Triangle Shirtwaist Factory Fire, 1911

On this day in 1911, the eighth floor of the Asch building in New York City caught fire and spread, killing 146 workers, most of whom were young female immigrants.

The top floors of the building, where the fire began, belonged to the Triangle Shirtwaist Factory. Many lives could have been spared if not for the factory owners’ negligence. The factory itself was a fire hazard, with fabric scraps piled high. To make matters worse, owners Max Blanck and Isaac Harris locked the doors of the factory from the outside, thus providing the workers with no safe escape in case of a fire.

Even the tallest ladder could go no farther than the sixth story of the building.

Luckily, women on the tenth floor were able to jump onto the next building, but those on the eighth and ninth floors were left with one functional elevator and a rusted fire escape. The elevator did in fact save around 150 workers before it stopped running; however, fewer than 20 workers safely made it down from the fire escape before it rusted and collapsed. All the other workers faced a tragic choice: jump or burn.

Many jumped.

Many didn’t.

The burned interior of the Triangle Shirtwaist Factory, where many died of the fire or smoke inhalation.

Here is United Press reporter William Shepherd’s eyewitness account of the horrifying incident:

I was walking through Washington Square when a puff of smoke issuing from the factory building caught my eye. I reached the building before the alarm was turned in. I saw every feature of the tragedy visible from outside the building. I learned a new sound–a more horrible sound than description can picture. It was the thud of a speeding, living body on a stone sidewalk.

Thud-dead, thud-dead, thud-dead, thud-dead. Sixty-two thud-deads. I call them that, because the sound and the thought of death came to me each time, at the same instant. There was plenty of chance to watch them as they came down. The height was eighty feet.

In the end, 146 people died, making it the worst disaster in New York City until September 11. The public was angered by the treatment of the workers and the consequent tragedy. Frances Perkins, who crusaded for better working conditions, said of the fire:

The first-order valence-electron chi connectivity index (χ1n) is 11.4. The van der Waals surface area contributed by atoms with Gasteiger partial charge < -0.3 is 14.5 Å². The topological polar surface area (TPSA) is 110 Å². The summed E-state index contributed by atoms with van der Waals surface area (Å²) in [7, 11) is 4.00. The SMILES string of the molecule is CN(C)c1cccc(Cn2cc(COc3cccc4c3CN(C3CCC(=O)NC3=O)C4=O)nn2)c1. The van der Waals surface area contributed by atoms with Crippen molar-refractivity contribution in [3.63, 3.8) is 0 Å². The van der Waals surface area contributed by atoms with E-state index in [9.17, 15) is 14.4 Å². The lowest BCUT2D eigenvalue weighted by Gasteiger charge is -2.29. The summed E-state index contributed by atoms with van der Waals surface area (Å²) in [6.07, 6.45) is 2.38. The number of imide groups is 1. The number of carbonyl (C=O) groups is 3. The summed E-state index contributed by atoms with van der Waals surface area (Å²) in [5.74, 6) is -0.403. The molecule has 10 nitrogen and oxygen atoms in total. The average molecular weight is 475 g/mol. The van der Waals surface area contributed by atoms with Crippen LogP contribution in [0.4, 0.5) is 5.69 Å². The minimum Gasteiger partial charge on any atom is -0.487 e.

There was a sense of public guilt… Moved by this sense of stricken guilt, we banded ourselves together to find a way by law to prevent this kind of disaster

Following the fire, factory reform laws were passed in New York, and safety regulations were put in place that saved countless lives.

Further Reading:

http://law2.umkc.edu/faculty/projects/ftrials/triangle/triangleaccount.html

http://www.ilr.cornell.edu/trianglefire/legacy/legislativeReform.html

Argersinger, Jo Ann E.. The Triangle Fire: a brief history with documents.

Burns, Ric, James Sanders, and Lisa Ades. New York: an illustrated history.

Downey, Kirstin. The woman behind the New Deal: the life of Frances Perkins, FDR’s Secretary of Labor and his moral conscience.

Gorman, Robert F.. Great events from history.

Marrin, Albert. Flesh and blood so cheap: the Triangle fire and its legacy.

Marsico, Katie. The Triangle Shirtwaist Factory fire: its legacy of labor rights.

Stein, Leon. The Triangle fire.

http://www.gwu.edu/~erpapers/teachinger/glossary/progressive-era.cfm

Tyler, Gus. Look for the union label: a history of the International Ladies’ Garment Workers’ Union. .

Von Drehle, David. Triangle: the fire that changed America.

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One thought on “Triangle Shirtwaist Factory Fire, 1911

  1. Pingback: Frances Perkins Appointed Secretary of Labor, 1933 | History/Herstory

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